Share buybacks have become a common event in the
financial markets worldwide. In a share buyback programme, the company
distributes the excess cash flow among the shareholders by way of repurchasing
its own shares, generally at a premium.

Despite
becoming an important corporate practice, there exists a paucity of systematic
study regarding the motives, nature and impact of buyback on share prices of
respective companies.

 

Share
buyback, also known as repurchase is the purchase by a company of its
outstanding shares in the market that reduces the number of shares in the open
market. The most common reason a company buys back its stock is to make the
shares look more attractive to investors by increasing its earnings per share
because the number of shares is reduced. A buy back allows companies to invest
in themselves by reducing the number of shares outstanding on the market thus
increasing the proportion of shares owned by enduring investors. Issuers’ main
reasons for repurchasing some its shares are as a means of putting cash into
the hands of specific shareholders, as opposed to distributions or dividends,
which pay out to shareholders as a whole. The other reason is as a means of
increasing the market value of its shares or the earnings per share and also as
a means of consolidating voting power in the hands of certain large
shareholders in order to protect the company against takeover threats. 

There
are four ways in which companies can repurchase its shares through; Open market
purchases, issuer tender offers, privately negotiated
repurchases and structural programs also known as accelerated share repurchase.

Essentially,
some of the key benefits of a share buyback program to a listed company
include; appreciation in stock price due to an increased demand for the company
shares, prevents companies from hoarding cash, returning capital to
shareholders in a more tax efficient manner than declaring dividends, offsetting
the dilutive impact of a merger and acquisition activity and acts as a
marketing strategy to potential and current company investors.

To
investors, share buy backs is an indication of a boost in share prices, rising
dividends, better earnings per share and less excess cash. On the flip side,
share buyback programs also pose some risks to an investor where sometimes an
investor could experience sinking dividends because of a listed company
spending a substantial amount of its capital buying up shares and then cut
their dividend as a result. Additionally, a repurchase program could act as a
cover for stock handouts in the case of a share buyback to reducing the number
of shares on the market thus distracting investors from the fact that excessive
stock handouts are taking place.

Some
of the jurisdictions in the emerging markets that have implemented share
buyback programs and that have set in place laws and regulations to govern the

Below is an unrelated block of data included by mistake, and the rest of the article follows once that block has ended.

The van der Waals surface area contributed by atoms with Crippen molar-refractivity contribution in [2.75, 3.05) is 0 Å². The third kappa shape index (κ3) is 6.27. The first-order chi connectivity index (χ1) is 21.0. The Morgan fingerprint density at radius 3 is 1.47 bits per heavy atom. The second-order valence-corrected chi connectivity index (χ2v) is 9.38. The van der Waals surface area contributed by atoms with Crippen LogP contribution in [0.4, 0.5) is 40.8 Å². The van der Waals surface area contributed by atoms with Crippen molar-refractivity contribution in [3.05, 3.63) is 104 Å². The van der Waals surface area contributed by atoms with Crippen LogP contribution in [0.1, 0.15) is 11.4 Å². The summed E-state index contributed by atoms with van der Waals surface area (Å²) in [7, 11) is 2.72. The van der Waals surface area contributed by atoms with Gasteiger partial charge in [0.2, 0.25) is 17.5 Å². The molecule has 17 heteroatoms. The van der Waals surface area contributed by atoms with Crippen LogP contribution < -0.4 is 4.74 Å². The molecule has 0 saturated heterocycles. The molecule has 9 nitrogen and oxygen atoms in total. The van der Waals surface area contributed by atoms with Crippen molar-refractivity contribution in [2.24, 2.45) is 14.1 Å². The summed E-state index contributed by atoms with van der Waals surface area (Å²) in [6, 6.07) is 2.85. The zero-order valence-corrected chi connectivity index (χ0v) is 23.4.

same include but are not limited to; South Africa, Nigeria, Malaysia, Singapore,
United Kingdom, Australia and India.

In
India for example, share buyback practices by the listed companies are
regulated by the SEBI (Buyback of Securities) Regulations, originally framed in
1998 and thereafter amended to incorporate other modes of repurchase of
shares.  The maximum number of share
buyback is limited to twenty five percent (25%) of the total paid up capital
and reserves of the concerned company. The resources permissible to employ in
the repurchase include; free reserves, securities premium account and the proceeds
of any shares or other specified securities however a company cannot buy back
its own shares or other specified securities out of the proceeds of an earlier
issue of the same kind of shares or specified securities.

Share
buy backs offer regulatory challenges in terms of treatment of shareholders and
market integrity whereby in repurchase programs some concerns on fair treatment
of shareholders, information asymmetry issues, transparency and market
manipulation have been raised.

Jurisdictional
assessment indicates that, In the majority of jurisdictions of EMC
members, off-market share repurchases are prohibited while in Thailand,
selective buy-backs are allowed when the repurchase is conducted for dissenting
shareholders.

According
to the IOSCO Principles some of the key requirements to be adhered to in a
share repurchase program include; Treatment of shareholders in a fair manner, regulatory
authorities should ensure that the insider dealing regulations apply to the
issuers trading; and conduct the program in a manner that is in consistency
with an orderly market and market integrity.

The Companies Act, 2015 Kenya provides for the procedure and the
rules on share buybacks and the companies intending to undertake share buyback
are obligated to fully comply with the provisions of the Act.

In the Interim, and in exercise of its powers under section 11(3) (d) of the Capital Markets Act, Cap 485A
Laws of Kenya, the Capital Markets Authority shall issue a Circular providing
guidance on share buybacks by listed companies. The Circular is currently being
finalized and shall be issued in due course.

In the medium-term to long-term, the
Authority shall issue comprehensive guidelines or regulations on share buyback.

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